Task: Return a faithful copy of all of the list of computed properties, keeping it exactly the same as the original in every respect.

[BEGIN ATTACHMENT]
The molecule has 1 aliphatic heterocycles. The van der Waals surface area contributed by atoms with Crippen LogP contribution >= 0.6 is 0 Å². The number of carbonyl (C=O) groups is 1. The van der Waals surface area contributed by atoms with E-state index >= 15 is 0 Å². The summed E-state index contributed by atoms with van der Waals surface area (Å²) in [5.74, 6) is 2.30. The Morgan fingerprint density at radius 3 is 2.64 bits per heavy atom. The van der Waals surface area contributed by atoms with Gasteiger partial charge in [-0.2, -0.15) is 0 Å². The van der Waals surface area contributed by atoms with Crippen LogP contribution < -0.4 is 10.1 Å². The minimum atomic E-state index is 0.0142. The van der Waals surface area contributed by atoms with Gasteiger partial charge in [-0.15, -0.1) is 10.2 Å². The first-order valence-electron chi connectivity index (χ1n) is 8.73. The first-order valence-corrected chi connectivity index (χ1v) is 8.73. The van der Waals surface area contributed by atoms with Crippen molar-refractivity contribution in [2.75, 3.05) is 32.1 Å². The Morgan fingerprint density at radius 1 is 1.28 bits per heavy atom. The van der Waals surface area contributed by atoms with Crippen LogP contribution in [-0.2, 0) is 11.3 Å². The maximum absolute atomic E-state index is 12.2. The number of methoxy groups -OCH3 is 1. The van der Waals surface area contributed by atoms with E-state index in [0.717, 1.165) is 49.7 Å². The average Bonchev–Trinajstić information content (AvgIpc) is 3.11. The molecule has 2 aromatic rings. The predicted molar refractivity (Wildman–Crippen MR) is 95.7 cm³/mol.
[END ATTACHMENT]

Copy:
The molecule has 1 aliphatic heterocycles. The van der Waals surface area contributed by atoms with Crippen LogP contribution >= 0.6 is 0 Å². The number of carbonyl (C=O) groups is 1. The van der Waals surface area contributed by atoms with E-state index >= 15 is 0 Å². The summed E-state index contributed by atoms with van der Waals surface area (Å²) in [5.74, 6) is 2.30. The Morgan fingerprint density at radius 3 is 2.64 bits per heavy atom. The van der Waals surface area contributed by atoms with Gasteiger partial charge in [-0.2, -0.15) is 0 Å². The van der Waals surface area contributed by atoms with Crippen LogP contribution < -0.4 is 10.1 Å². The minimum atomic E-state index is 0.0142. The van der Waals surface area contributed by atoms with Gasteiger partial charge in [-0.15, -0.1) is 10.2 Å². The first-order valence-electron chi connectivity index (χ1n) is 8.73. The first-order valence-corrected chi connectivity index (χ1v) is 8.73. The van der Waals surface area contributed by atoms with Crippen molar-refractivity contribution in [2.75, 3.05) is 32.1 Å². The Morgan fingerprint density at radius 1 is 1.28 bits per heavy atom. The van der Waals surface area contributed by atoms with Crippen LogP contribution in [-0.2, 0) is 11.3 Å². The maximum absolute atomic E-state index is 12.2. The number of methoxy groups -OCH3 is 1. The van der Waals surface area contributed by atoms with E-state index in [0.717, 1.165) is 49.7 Å². The average Bonchev–Trinajstić information content (AvgIpc) is 3.11. The molecule has 2 aromatic rings. The predicted molar refractivity (Wildman–Crippen MR) is 95.7 cm³/mol.